Local people are landing new jobs on a £4.9m project to upgrade Wolverhampton’s public sector digital infrastructure, boosting the city’s economic recovery from Covid-19.
Working in partnership with the city’s Wolves at Work employment team, the West Midlands Combined Authority (WMCA) is equipping around 100 residents with the skills needed to work on the installation of a full fibre network to improve access to broadband across City of Wolverhampton Council premises including schools, libraries and offices in the city.
The WMCA is funding the training through its adult education budget to ensure local people have the skills needed to work on this major project, which is being led by CityFibre, the UK’s third national digital infrastructure platform, under a 20-year contract with the council.
Ben Carpenter, who is working on the CityFibre project in Wolverhampton after completing training funded by the West Midlands Combined Authority
The intensive four-week course gives unemployed people the ‘tickets’ to work on the network, a guaranteed interview for a job on site, and valuable skills and qualifications for future careers in the telecommunications sector, where workers are in high demand.
Andy Street, the Mayor of the West Midlands, said: “We know that upgrading our digital networks from outdated copper to full fibre technologies will provide a vital boost to local economies, and that we need more civil and cabling engineers to make this happen. So with construction of CityFibre’s full fibre networks across the West Midlands already well underway, it is absolutely critical that we ensure the jobs they are creating are filled by local people - particularly given how many have fallen out of work because of the coronavirus pandemic.
“To help make this happen we are funding the training for 100 local people to get the skills they need to carry out the engineering work, all as part of my wider Mayoral jobs plan to create 100,000 jobs in two years. The WMCA has thousands of training and employment opportunities available, and I would urge anyone looking for work to visit our website.”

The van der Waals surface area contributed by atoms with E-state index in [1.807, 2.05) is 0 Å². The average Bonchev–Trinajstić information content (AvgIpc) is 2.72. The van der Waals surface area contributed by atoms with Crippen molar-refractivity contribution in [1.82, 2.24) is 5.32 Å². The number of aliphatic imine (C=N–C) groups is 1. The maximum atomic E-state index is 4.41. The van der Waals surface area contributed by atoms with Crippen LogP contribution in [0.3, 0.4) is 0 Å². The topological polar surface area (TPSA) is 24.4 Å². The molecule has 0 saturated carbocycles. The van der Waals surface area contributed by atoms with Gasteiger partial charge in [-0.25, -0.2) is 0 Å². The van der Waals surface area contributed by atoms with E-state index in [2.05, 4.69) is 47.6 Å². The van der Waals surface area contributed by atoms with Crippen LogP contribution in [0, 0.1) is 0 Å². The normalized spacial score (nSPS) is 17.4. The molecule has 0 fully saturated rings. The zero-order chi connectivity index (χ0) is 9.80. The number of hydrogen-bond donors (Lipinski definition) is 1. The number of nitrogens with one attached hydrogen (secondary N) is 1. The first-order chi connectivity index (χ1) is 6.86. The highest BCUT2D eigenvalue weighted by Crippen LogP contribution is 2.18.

Learners are being recruited onto the training programme through the Wolves at Work partnership between City of Wolverhampton Council, the Department for Work and Pensions (DWP), employers, and training and skills providers, as well as via Jobcentre Plus and the National Careers Service.
Cllr Ian Brookfield, leader of City of Wolverhampton Council and WMCA portfolio holder for the economy, said: “This massive infrastructure project will provide Wolverhampton with future-proof, full fibre connectivity to underpin our city’s next phase of technological transformation.
“Better connectivity is vital to enable our residents to benefit from a greener, smarter and more inclusive economy. I’m pleased that local people will be able to gain well-paid jobs working on the project as we recover from the impact of Covid-19.”
Helene Dearn, Group Director West Midlands – DWP, said: “Upskilling local people is vital to enable them to compete for the jobs that are on offer. By working in partnership with the WMCA, City of Wolverhampton Council and employers, we’ve been able to help residents gain new jobs on the construction of the CityFibre network.”
The training has been delivered by provider PQMS, which specialises in telecommunications courses. Candidates have gained hands-on experience of the specialist skills needed to start their career in the sector, together with employability skills.
Ben Carpenter, aged 21, was previously a coach mechanic but was put on furlough due to the coronavirus pandemic. He has now secured a job working on the CityFibre project in Wolverhampton.
He said: “The training was one of the best courses I’ve ever been on and I would definitely recommend it.”
The project has been made possible through the Government’s £5 billion commitment to bring faster, gigabit-speed internet to the whole country to ensure everyone is better connected, create jobs and power the UK’s economic recovery from coronavirus.
It will also be rolled out to other parts of the Black Country over the coming months.
Bashir Ahmed, CityFibre’s city manager for Wolverhampton, said: “Full Fibre connectivity will put the region at the forefront of the digital transformation we are driving across the country. As we adapt to a world with Covid-19, the importance of delivering world-leading digital infrastructure for residents and businesses could not be greater.
“We are committed to offering job opportunities to local residents to enable the build of our digital infrastructure, including those who have lost their jobs as a result of the ongoing crisis and those who are under-represented in the construction industry.”
Watch this video of Ben Carpenter talking about the training funded by the WMCA: https://www.youtube.com/watch?v=ZIdjEiHYiLM
To find out more about starting a new career in construction, contact the National Careers Service West Midlands on 0800 100 900 or visit https://nationalcareers.service.gov.uk/